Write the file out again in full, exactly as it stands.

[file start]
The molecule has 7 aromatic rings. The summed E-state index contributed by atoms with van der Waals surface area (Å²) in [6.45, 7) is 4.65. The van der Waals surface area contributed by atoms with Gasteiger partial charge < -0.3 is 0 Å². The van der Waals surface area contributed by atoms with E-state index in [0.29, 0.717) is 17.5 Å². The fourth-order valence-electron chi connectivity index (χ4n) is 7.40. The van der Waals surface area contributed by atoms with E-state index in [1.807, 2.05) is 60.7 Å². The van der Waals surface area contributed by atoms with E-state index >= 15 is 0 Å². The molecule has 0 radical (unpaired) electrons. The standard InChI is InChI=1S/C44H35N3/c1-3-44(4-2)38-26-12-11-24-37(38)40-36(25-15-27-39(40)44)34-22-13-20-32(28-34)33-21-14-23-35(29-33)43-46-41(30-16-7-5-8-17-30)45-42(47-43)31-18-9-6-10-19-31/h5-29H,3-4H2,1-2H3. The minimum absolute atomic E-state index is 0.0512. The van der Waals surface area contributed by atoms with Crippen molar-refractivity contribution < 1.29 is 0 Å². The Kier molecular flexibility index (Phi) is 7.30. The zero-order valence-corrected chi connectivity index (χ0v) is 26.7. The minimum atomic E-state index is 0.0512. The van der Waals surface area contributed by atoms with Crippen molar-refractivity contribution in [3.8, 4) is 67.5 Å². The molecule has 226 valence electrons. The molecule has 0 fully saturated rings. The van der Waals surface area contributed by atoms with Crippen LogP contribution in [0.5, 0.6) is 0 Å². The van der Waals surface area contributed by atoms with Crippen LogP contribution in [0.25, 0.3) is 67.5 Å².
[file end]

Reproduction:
The molecule has 7 aromatic rings. The summed E-state index contributed by atoms with van der Waals surface area (Å²) in [6.45, 7) is 4.65. The van der Waals surface area contributed by atoms with Gasteiger partial charge < -0.3 is 0 Å². The van der Waals surface area contributed by atoms with E-state index in [0.29, 0.717) is 17.5 Å². The fourth-order valence-electron chi connectivity index (χ4n) is 7.40. The van der Waals surface area contributed by atoms with E-state index in [1.807, 2.05) is 60.7 Å². The van der Waals surface area contributed by atoms with E-state index >= 15 is 0 Å². The molecule has 0 radical (unpaired) electrons. The standard InChI is InChI=1S/C44H35N3/c1-3-44(4-2)38-26-12-11-24-37(38)40-36(25-15-27-39(40)44)34-22-13-20-32(28-34)33-21-14-23-35(29-33)43-46-41(30-16-7-5-8-17-30)45-42(47-43)31-18-9-6-10-19-31/h5-29H,3-4H2,1-2H3. The minimum absolute atomic E-state index is 0.0512. The van der Waals surface area contributed by atoms with Crippen molar-refractivity contribution < 1.29 is 0 Å². The Kier molecular flexibility index (Phi) is 7.30. The zero-order valence-corrected chi connectivity index (χ0v) is 26.7. The minimum atomic E-state index is 0.0512. The van der Waals surface area contributed by atoms with Crippen molar-refractivity contribution in [3.8, 4) is 67.5 Å². The molecule has 226 valence electrons. The molecule has 0 fully saturated rings. The van der Waals surface area contributed by atoms with Crippen LogP contribution in [0.5, 0.6) is 0 Å². The van der Waals surface area contributed by atoms with Crippen LogP contribution in [0.25, 0.3) is 67.5 Å².